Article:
So, we have a king. That still feels strange to say, never mind sing, come the football, but here we are. Readers who remember my column about the late queen’s state funeral and all the pomp and circumstance and expense around it, can probably guess where I’m going with this. I’m sorry, readers, but I really am as cross as a bag full of badgers about this nonsense.
The figure that has been bandied about regarding the cost of the coronation is £100mn. Let that sink in.
In the middle of a cost-of- living crisis.
When the Trussell Trust handed out three million food parcels in the past year.
When our NHS is on its knees.
One hundred million pounds, sterling.
Or, to put it another way, enough money to pay the starting salary of 3,520 NHS nurses, for a year.
To put an overpriced hat on a man who reportedly is worth £1.8bn and who therefore could have paid the entire bill himself, 18 times.
I don’t think I was alone in hoping that perhaps things in the Establishment might change with Charles on the throne. A well-known nature lover, it is undeniable that he has done some things to help the planet (but does it even come close to balancing out all the private jet flights?).
I had hoped that moving in environmentalist circles would expose Charles to talk of democratic socialism and republicanism and lots of other wonderful ideas besides.
Well, if he heard those wonderful ideas, he didn’t take them on.
He also didn’t call the FBI and hand over his brother for questioning – but that is another column entirely.
There was absolutely no need for the wild display of wealth and power that we have just witnessed.
Charles is king, with or without the hat.
Marching the military, en masse, through the streets of the capital, to remind us plebs who has the hard power, was unnecessary.
Riding through those same streets in a golden coach was unnecessary.
Wearing real fur was unnecessary.
The whole bloody fandangle was completely unnecessary.
To top it all off, the Metropolitan police, predictably, made sure to make headlines during coronation weekend.
Despite negotiations with the Met long before the day, six members of the group Republic, which campaigns for, you guessed it, Britain to become a republic, with a written constitution and an elected head of state, were arrested the morning of the coronation. They were released the next day, without charge, and with a public apology so thin it was laughable.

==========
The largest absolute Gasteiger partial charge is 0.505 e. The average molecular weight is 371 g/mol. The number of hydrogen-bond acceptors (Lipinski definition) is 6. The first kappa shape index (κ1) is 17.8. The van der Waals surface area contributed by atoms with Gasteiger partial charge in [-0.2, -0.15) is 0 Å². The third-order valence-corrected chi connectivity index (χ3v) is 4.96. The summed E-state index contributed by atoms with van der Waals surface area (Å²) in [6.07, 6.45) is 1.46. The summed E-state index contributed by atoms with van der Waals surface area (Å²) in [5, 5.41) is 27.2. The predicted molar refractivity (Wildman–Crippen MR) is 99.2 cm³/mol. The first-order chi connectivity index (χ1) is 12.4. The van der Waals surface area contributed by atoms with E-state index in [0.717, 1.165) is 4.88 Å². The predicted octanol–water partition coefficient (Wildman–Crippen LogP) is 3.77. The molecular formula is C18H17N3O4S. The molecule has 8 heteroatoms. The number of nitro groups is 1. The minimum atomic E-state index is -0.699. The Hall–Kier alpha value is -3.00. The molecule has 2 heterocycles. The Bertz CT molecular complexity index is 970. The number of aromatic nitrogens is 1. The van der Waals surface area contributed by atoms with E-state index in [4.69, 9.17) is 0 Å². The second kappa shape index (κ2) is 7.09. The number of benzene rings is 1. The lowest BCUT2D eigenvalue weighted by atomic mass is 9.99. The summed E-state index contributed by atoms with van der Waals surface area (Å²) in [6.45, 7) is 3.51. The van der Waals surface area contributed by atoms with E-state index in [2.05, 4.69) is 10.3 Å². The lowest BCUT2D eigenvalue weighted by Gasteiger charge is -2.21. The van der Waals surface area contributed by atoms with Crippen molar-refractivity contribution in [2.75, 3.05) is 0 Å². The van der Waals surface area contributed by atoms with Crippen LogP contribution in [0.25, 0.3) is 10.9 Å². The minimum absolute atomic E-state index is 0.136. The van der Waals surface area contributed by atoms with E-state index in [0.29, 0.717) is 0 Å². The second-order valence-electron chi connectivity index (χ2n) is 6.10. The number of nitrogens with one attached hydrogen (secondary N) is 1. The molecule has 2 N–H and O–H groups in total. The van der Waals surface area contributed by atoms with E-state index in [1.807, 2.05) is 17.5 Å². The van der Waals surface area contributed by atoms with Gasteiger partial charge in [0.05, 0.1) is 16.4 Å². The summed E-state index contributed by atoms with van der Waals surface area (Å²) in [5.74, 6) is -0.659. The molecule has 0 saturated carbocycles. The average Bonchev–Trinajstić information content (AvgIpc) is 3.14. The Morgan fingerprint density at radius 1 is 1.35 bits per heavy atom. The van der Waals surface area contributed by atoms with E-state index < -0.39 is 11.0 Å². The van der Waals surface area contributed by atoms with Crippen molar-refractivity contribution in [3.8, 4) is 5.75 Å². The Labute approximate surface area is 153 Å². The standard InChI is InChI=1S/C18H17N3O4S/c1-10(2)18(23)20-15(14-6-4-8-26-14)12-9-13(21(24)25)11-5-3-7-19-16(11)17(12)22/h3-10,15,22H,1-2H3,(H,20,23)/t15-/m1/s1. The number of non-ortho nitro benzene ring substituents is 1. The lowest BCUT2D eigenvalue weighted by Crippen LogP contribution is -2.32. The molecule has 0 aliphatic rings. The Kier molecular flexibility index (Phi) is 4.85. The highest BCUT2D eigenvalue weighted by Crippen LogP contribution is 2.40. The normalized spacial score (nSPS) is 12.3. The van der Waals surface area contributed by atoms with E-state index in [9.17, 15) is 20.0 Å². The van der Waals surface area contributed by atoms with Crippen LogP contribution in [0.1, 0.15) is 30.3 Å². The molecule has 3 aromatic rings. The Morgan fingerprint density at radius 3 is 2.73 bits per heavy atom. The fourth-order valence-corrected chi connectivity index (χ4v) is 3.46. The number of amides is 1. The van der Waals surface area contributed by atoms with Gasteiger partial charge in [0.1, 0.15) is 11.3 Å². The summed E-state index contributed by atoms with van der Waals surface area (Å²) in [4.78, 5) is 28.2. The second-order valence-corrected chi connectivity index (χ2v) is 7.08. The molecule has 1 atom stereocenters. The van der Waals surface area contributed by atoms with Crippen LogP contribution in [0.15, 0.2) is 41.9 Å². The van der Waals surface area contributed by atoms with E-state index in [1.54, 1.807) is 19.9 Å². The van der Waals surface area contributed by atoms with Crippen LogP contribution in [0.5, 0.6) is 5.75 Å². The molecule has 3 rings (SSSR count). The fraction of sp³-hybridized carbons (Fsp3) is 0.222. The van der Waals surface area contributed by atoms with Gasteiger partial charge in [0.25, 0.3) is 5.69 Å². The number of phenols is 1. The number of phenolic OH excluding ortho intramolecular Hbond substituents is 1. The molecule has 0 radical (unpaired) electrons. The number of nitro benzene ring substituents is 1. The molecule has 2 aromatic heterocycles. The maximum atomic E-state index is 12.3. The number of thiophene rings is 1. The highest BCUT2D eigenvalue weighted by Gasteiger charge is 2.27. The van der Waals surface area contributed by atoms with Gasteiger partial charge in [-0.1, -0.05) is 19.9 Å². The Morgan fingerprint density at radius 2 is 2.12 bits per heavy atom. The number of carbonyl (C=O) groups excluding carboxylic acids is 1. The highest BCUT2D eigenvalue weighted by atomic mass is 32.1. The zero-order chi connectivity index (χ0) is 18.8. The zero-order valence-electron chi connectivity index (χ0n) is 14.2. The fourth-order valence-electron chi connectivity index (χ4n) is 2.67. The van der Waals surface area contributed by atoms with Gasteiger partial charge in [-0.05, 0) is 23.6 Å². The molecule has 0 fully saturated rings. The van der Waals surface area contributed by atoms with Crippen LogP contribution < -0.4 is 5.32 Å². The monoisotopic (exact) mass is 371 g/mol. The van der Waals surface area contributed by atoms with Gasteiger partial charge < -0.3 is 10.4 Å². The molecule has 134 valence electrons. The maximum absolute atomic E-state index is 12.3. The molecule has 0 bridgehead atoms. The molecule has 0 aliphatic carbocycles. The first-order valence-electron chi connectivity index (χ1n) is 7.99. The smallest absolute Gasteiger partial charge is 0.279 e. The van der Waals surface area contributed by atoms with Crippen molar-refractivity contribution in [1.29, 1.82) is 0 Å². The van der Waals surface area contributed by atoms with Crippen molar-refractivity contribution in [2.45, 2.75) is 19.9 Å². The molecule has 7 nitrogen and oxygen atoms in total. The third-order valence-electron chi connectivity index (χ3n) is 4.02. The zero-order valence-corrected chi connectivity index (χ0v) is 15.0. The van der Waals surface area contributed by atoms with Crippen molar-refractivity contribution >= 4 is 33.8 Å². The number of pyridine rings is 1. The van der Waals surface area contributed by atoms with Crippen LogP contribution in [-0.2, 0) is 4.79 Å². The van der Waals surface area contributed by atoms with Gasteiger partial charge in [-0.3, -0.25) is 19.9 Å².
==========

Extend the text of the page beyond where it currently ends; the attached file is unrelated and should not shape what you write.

In London’s Soho, at 2am the night before the coronation, the Met also arrested three volunteers who were handing out rape alarms to women and girls.
The two women and one man were members of Westminster city council’s Night Stars street safety program, which is run in association with... the Met.
They even have the Met’s logo on the back of their hi-vis jackets.
The excuse given was that the Met had received intelligence that the rape alarms were
going to be used to disrupt the coronation procession and they might scare the horses. Anyone who has ever been to a military event in the capital knows
that those horses are very well trained to deal with very loud noises. Some of the horses regularly have drums attached to them for crying out loud!
Given the Met’s record of ‘protecting’ (read ‘abusing’) women and girls, you’d think they might be concerned about how these arrests would look – but no.
The volunteers left the police station without so much as an apology.
I don’t think anyone would blame those three individuals if they could not face being in that particular voluntary role again but I hope that’s not that case, and I offer them my solidarity.
If Night Stars loses three volunteers over this incident, the sad fact is that women and girls on the streets of London will be less safe, once again, as a direct result of the Met’s behaviour.
My hope is that I am not the only one seeing this and that people who were previously apathetic towards the monarchy, the Met, and the right to protest (a fundamental part of any healthy democracy) are now also as cross as a bag full of badgers.